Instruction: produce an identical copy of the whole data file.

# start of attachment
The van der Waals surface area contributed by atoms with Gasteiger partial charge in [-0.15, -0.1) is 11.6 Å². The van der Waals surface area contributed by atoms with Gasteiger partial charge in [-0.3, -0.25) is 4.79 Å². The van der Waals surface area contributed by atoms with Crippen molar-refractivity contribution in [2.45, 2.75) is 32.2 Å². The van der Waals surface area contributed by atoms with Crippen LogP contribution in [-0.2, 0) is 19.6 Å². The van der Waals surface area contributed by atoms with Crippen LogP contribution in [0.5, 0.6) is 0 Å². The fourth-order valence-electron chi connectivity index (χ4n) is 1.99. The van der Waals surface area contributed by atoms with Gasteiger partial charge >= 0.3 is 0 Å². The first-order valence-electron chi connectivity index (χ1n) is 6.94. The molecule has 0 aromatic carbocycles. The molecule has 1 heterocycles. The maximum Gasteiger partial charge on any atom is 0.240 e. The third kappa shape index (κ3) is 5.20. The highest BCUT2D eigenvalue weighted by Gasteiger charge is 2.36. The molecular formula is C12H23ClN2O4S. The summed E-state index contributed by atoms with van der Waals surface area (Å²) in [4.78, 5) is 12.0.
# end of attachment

The van der Waals surface area contributed by atoms with Gasteiger partial charge in [-0.15, -0.1) is 11.6 Å². The van der Waals surface area contributed by atoms with Gasteiger partial charge in [-0.3, -0.25) is 4.79 Å². The van der Waals surface area contributed by atoms with Crippen molar-refractivity contribution in [2.45, 2.75) is 32.2 Å². The van der Waals surface area contributed by atoms with Crippen LogP contribution in [-0.2, 0) is 19.6 Å². The van der Waals surface area contributed by atoms with Crippen LogP contribution in [0.5, 0.6) is 0 Å². The fourth-order valence-electron chi connectivity index (χ4n) is 1.99. The van der Waals surface area contributed by atoms with Gasteiger partial charge >= 0.3 is 0 Å². The first-order valence-electron chi connectivity index (χ1n) is 6.94. The molecule has 0 aromatic carbocycles. The molecule has 1 heterocycles. The maximum Gasteiger partial charge on any atom is 0.240 e. The third kappa shape index (κ3) is 5.20. The highest BCUT2D eigenvalue weighted by Gasteiger charge is 2.36. The molecular formula is C12H23ClN2O4S. The summed E-state index contributed by atoms with van der Waals surface area (Å²) in [4.78, 5) is 12.0.